Daily Dispatches
Katherine Russell Tsarnaev, center, wife of killed Boston Marathon bombing suspect Tamerlan Tsarnaev, exits a car at the home of her parents in North Kingstown, R.I.
Associated Press/Photo by Katie Zezima
Katherine Russell Tsarnaev, center, wife of killed Boston Marathon bombing suspect Tamerlan Tsarnaev, exits a car at the home of her parents in North Kingstown, R.I.

Midday Roundup: Did bombing suspect’s wife know about attack?

Newsworthy

Waiting game. Dzhokhar Tsarnaev, the 19-year-old suspect accused of helping his brother plant bombs that killed three and wounded 176 at last Monday’s Boston Marathon, remains hospitalized in serious condition. A law enforcement official said yesterday that Tsarnaev had a gunshot wound to his neck but would not say whether it was self-inflicted. Tsarnaev exchanged gunfire with police shortly before he was captured. During a 15-hour manhunt that shut down the entire city of Boston, Tsarnaev appears to have been holed up in a boat stored in a backyard in Watertown, Mass. While they wait for Tsarnaev to be able to answer questions, the FBI wants to question his brother Tamerlan’s wife, Katherine Russell Tsarnaev. According to her lawyer, she was living with her husband at the time of the bombing but had no idea what he and his brother were up to. Tamerlan Tsarnaev, 26, died during a firefight with police early Friday morning.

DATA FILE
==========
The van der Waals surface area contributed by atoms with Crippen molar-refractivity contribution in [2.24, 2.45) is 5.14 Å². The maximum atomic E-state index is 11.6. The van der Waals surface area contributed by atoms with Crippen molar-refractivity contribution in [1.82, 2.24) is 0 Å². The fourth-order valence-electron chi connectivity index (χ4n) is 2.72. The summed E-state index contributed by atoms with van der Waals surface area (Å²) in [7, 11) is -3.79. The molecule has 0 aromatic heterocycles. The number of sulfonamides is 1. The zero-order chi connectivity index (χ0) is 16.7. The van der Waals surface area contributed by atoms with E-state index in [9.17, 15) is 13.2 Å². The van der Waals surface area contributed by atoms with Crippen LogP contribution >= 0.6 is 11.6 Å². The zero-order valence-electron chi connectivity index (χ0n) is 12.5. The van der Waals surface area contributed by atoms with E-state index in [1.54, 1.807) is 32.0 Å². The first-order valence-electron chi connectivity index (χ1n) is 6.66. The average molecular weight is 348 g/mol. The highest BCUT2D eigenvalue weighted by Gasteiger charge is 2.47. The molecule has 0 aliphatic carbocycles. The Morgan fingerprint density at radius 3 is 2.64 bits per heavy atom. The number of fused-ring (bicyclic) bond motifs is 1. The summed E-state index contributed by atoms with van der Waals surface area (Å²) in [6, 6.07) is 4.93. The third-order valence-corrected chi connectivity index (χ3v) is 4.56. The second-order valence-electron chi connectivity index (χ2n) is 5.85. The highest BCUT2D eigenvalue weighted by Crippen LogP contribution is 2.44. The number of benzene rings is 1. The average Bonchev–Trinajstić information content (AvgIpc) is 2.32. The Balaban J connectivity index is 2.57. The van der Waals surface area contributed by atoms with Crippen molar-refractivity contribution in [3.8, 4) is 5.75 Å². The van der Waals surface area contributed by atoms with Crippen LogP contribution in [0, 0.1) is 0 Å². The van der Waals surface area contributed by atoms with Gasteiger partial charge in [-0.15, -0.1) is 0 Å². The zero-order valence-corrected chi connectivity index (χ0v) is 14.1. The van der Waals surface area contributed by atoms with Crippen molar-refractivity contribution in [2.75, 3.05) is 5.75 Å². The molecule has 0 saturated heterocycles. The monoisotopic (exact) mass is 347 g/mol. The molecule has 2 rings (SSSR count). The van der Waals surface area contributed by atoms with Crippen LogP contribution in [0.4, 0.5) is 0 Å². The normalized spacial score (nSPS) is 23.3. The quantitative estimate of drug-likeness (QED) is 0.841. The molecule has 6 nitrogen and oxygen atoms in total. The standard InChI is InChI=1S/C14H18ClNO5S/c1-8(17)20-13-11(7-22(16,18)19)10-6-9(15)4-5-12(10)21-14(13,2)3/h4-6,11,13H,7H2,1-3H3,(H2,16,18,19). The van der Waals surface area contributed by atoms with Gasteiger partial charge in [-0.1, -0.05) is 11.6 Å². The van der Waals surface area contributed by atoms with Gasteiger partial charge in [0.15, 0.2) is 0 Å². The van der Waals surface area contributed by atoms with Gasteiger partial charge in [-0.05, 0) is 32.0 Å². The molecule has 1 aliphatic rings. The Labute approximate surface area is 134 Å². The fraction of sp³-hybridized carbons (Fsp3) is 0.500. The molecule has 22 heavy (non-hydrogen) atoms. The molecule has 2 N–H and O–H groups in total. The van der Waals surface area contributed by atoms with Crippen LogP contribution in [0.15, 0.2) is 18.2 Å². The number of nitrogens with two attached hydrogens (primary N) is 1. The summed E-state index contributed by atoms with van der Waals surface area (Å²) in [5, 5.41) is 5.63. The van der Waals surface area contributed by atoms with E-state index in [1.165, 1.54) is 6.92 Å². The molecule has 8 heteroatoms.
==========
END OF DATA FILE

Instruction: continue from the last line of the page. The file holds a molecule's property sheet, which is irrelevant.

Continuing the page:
Wet weekend. The Mississippi River neared its crest today, as flooding in the region swamped towns in Missouri, Illinois, Iowa, Indiana, Wisconsin, and Michigan. This year’s spring flood forced evacuations, closed bridges, inundated houses, and left as many as five dead so far. But forecasters fear the flooding could get worse as more rain and snow are forecast throughout the region in the next few days. The governors of Missouri and Illinois declared states of emergency after flood gauges recorded some of the highest water levels in almost 60 years.

Lighting up. The New York City Council will consider increasing the age for purchasing cigarettes, an attempt to keep young people from developing a lifelong habit. The proposal, announced today, would raise the purchase age from 18, the federally set minimum, to 21. A similar statewide attempt in Texas recently failed, although some American cities have raised the age. But New York would be the biggest city to adopt the stricter limit. Officials say 80 percent of the city’s smokers started before they were 21. An estimated 20,000 of the city’s public high-school students smoke.

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Not just a game. The latest YouTube craze is sending teens to the hospital. Thousands of videos posted on the site show teens taking the “Cinnamon Challenge,” a dare to swallow a spoonful of the ground spice in 60 seconds, without water. Pediatricians say the prank is far from harmless: It can cause choking, breathing problems, and collapsed lungs. A study published today says 30 teens needed medical attention last year after taking the challenge. The number of poison control center calls about the spice jumped from 51 in 2011 to 222 last year.

Leigh Jones
Leigh Jones

Leigh lives in Atlanta and is the managing editor of WORLD's website.

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